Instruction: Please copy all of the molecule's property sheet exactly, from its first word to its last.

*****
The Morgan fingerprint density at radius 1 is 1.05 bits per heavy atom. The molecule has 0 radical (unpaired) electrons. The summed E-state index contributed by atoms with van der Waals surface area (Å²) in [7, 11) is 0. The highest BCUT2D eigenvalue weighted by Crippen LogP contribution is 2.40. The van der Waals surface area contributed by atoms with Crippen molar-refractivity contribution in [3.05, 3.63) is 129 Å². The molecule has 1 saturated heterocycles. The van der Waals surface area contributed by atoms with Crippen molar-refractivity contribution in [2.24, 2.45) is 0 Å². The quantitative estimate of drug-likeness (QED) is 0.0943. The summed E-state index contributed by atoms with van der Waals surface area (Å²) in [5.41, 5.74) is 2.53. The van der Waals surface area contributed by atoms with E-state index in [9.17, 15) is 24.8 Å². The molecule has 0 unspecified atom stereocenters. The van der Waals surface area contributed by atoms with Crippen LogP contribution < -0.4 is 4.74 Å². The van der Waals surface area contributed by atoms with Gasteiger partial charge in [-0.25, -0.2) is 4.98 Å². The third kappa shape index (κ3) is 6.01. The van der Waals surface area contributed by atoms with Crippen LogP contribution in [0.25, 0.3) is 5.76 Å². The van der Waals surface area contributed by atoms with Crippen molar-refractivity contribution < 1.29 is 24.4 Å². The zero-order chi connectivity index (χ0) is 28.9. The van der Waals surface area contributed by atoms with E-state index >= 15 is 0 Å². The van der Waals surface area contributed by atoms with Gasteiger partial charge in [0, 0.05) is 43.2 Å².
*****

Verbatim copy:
The Morgan fingerprint density at radius 1 is 1.05 bits per heavy atom. The molecule has 0 radical (unpaired) electrons. The summed E-state index contributed by atoms with van der Waals surface area (Å²) in [7, 11) is 0. The highest BCUT2D eigenvalue weighted by Crippen LogP contribution is 2.40. The van der Waals surface area contributed by atoms with Crippen molar-refractivity contribution in [3.05, 3.63) is 129 Å². The molecule has 1 saturated heterocycles. The van der Waals surface area contributed by atoms with Crippen molar-refractivity contribution in [2.24, 2.45) is 0 Å². The quantitative estimate of drug-likeness (QED) is 0.0943. The summed E-state index contributed by atoms with van der Waals surface area (Å²) in [5.41, 5.74) is 2.53. The van der Waals surface area contributed by atoms with E-state index in [9.17, 15) is 24.8 Å². The molecule has 0 unspecified atom stereocenters. The van der Waals surface area contributed by atoms with Crippen LogP contribution < -0.4 is 4.74 Å². The van der Waals surface area contributed by atoms with Gasteiger partial charge in [-0.25, -0.2) is 4.98 Å². The third kappa shape index (κ3) is 6.01. The van der Waals surface area contributed by atoms with Crippen LogP contribution in [0.25, 0.3) is 5.76 Å². The van der Waals surface area contributed by atoms with Crippen molar-refractivity contribution < 1.29 is 24.4 Å². The zero-order chi connectivity index (χ0) is 28.9. The van der Waals surface area contributed by atoms with E-state index >= 15 is 0 Å². The van der Waals surface area contributed by atoms with Gasteiger partial charge in [0, 0.05) is 43.2 Å².